Citizen scientists collaborate with researchers to ensure community perspectives are incorporated throughout the research continuum from topic identification to study design and dissemination of findings.
There are 10 trained UF Health Cancer Center citizen scientists, four of whom are cancer survivors of diverse race, ethnicity and sexual orientation. Citizen scientists range in age from 17 to 90 years old and live in both rural and non-rural areas. They also include young adult cancer survivors.
UF Health Cancer Center citizen scientists are assigned to each program, attend meetings to encourage ongoing bidirectional communication and participate in the Office of Community Outreach and Engagement Advisory Council. They participate in 12T3 meetings, in which novel research concepts are discussed and considered for pilot funding. They also review clinical trial protocols and make recommendations about participant engagement, informed consent language and study procedures. Citizen scientists also review OneFlorida cancer studies.
Meet Our Citizen Scientists
Carlos Maeztu, M.A.
Carlos Maeztu, M.A., has a master’s of arts in applied linguistics and has worked for nearly 40 years in Asia, Europe, the Middle East and Latin America. Since 2004, he has been active in leading both the mid-Florida and North Florida chapters of the Fulbright Association, working with visiting Fulbright graduate students, researchers, scholars and faculty primarily at USF, UF and FSU. He has been a citizen scientist with the department of health outcomes and biomedical informatics since 2015. He has worked with Patient-Centered Outcomes Research Institute (PCORI)-funded projects in obesity, diabetes, cardiovascular health and telemedicine. He is currently on the executive committee at the University of California at San Francisco for the National Blood Pressure Control Lab. He has been the lead patient for the PCORI-funded BP Home Study Control Lab for the past four years. He is also currently working as a stakeholder in the Harvard Pilgrim MedWeight study and the Cornell Weill study on telemedicine.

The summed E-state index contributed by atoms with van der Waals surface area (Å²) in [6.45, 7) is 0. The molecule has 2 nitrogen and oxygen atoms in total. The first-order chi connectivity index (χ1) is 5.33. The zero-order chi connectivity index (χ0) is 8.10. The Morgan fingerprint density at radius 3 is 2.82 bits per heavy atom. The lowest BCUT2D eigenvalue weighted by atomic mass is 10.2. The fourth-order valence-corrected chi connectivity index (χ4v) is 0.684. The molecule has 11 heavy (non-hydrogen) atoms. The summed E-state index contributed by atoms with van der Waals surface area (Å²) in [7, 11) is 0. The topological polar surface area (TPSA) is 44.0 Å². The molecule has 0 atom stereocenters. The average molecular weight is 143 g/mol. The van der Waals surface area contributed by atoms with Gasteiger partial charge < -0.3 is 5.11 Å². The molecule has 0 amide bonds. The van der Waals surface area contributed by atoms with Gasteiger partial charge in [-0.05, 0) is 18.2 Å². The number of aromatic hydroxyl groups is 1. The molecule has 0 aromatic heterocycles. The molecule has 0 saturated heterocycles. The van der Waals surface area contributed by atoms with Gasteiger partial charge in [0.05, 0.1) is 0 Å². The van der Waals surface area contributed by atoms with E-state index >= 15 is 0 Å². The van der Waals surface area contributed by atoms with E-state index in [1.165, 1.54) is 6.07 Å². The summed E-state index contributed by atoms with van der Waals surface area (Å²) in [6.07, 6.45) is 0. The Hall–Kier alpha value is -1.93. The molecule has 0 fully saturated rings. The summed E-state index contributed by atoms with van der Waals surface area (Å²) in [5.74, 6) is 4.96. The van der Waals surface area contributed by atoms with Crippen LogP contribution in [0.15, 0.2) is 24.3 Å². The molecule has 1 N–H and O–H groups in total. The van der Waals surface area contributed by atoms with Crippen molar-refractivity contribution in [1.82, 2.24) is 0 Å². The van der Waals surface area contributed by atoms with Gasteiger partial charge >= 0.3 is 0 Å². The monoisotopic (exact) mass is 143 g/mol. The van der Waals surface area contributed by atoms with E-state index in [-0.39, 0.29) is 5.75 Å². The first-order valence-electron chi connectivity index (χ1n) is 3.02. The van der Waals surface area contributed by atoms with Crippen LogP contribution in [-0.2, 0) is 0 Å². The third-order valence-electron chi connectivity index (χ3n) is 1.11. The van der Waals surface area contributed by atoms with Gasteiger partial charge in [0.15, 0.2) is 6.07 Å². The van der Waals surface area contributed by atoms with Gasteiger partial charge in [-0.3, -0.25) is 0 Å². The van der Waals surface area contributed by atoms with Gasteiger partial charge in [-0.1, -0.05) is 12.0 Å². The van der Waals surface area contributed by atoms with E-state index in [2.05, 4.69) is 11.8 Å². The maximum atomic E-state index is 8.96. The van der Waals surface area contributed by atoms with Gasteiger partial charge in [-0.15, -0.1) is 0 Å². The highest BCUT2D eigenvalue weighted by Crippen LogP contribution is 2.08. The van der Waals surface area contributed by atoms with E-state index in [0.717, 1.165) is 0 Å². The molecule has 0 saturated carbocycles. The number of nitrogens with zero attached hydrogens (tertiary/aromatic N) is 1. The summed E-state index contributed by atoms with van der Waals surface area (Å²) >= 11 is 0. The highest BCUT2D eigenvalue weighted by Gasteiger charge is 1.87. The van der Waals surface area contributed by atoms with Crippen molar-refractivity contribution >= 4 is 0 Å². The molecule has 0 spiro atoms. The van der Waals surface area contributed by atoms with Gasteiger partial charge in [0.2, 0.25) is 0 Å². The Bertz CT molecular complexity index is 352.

Shirley Bloodworth, M.S.N.
Shirley Bloodworth has had a long career in nursing and holds a master’s degree in psychiatric nursing from UF. She is the past nursing director of the inpatient Clinical Research Center at UF and has worked with hospice. She is co-chair of the Community Coalition for Older Adults, the educational arm of the local Senior Recreation Center. She has many connections within the community. Shirley has been with the citizen scientist program since its inception, and she has been involved in many research projects.
Angela Howard came on board with the department of health outcomes and biomedical informatics in the UF College of Medicine in August 2018 as a patient adviser for the ROSE project. She has been a part of the citizen scientist program since December 2018, where she serves on the Learning Health System Committee and the OneFlorida Executive Committee. She has attended and collaborated on various studies and research events, such as the “Un-Meeting on Rural Health and Health Equity” and “Integrating Patient Reported Outcomes for Patient-Centered Pain Care, Improving Methods for Identifying Social, Behavioral, and Clinical Factors in Doctors’ Notes in Electronic Health Records.” Angela was a coauthor on a publication in the Journal of Clinical and Translational Science, titled “Implementation context for addressing social needs in a learning health system: a qualitative study,” which was published online by Cambridge University Press in August 2021.